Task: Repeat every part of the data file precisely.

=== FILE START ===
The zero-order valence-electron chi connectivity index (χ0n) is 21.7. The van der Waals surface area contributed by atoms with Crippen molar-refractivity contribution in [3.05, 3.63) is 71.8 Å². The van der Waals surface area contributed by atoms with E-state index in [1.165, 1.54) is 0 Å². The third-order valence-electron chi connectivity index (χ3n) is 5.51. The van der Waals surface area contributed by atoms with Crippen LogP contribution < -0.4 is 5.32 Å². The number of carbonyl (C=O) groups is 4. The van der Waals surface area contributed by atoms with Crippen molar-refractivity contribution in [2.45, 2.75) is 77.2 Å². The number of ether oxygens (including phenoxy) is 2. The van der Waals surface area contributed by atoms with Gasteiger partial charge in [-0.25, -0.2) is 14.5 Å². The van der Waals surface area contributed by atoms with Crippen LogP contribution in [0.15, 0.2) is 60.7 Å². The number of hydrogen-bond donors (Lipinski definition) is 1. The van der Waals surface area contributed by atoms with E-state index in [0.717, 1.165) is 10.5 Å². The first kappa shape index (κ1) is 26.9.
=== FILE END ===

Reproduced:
The zero-order valence-electron chi connectivity index (χ0n) is 21.7. The van der Waals surface area contributed by atoms with Crippen molar-refractivity contribution in [3.05, 3.63) is 71.8 Å². The van der Waals surface area contributed by atoms with E-state index in [1.165, 1.54) is 0 Å². The third-order valence-electron chi connectivity index (χ3n) is 5.51. The van der Waals surface area contributed by atoms with Crippen LogP contribution < -0.4 is 5.32 Å². The number of carbonyl (C=O) groups is 4. The van der Waals surface area contributed by atoms with Crippen molar-refractivity contribution in [2.45, 2.75) is 77.2 Å². The number of ether oxygens (including phenoxy) is 2. The van der Waals surface area contributed by atoms with Gasteiger partial charge in [-0.25, -0.2) is 14.5 Å². The van der Waals surface area contributed by atoms with Crippen LogP contribution in [0.15, 0.2) is 60.7 Å². The number of hydrogen-bond donors (Lipinski definition) is 1. The van der Waals surface area contributed by atoms with E-state index in [0.717, 1.165) is 10.5 Å². The first kappa shape index (κ1) is 26.9.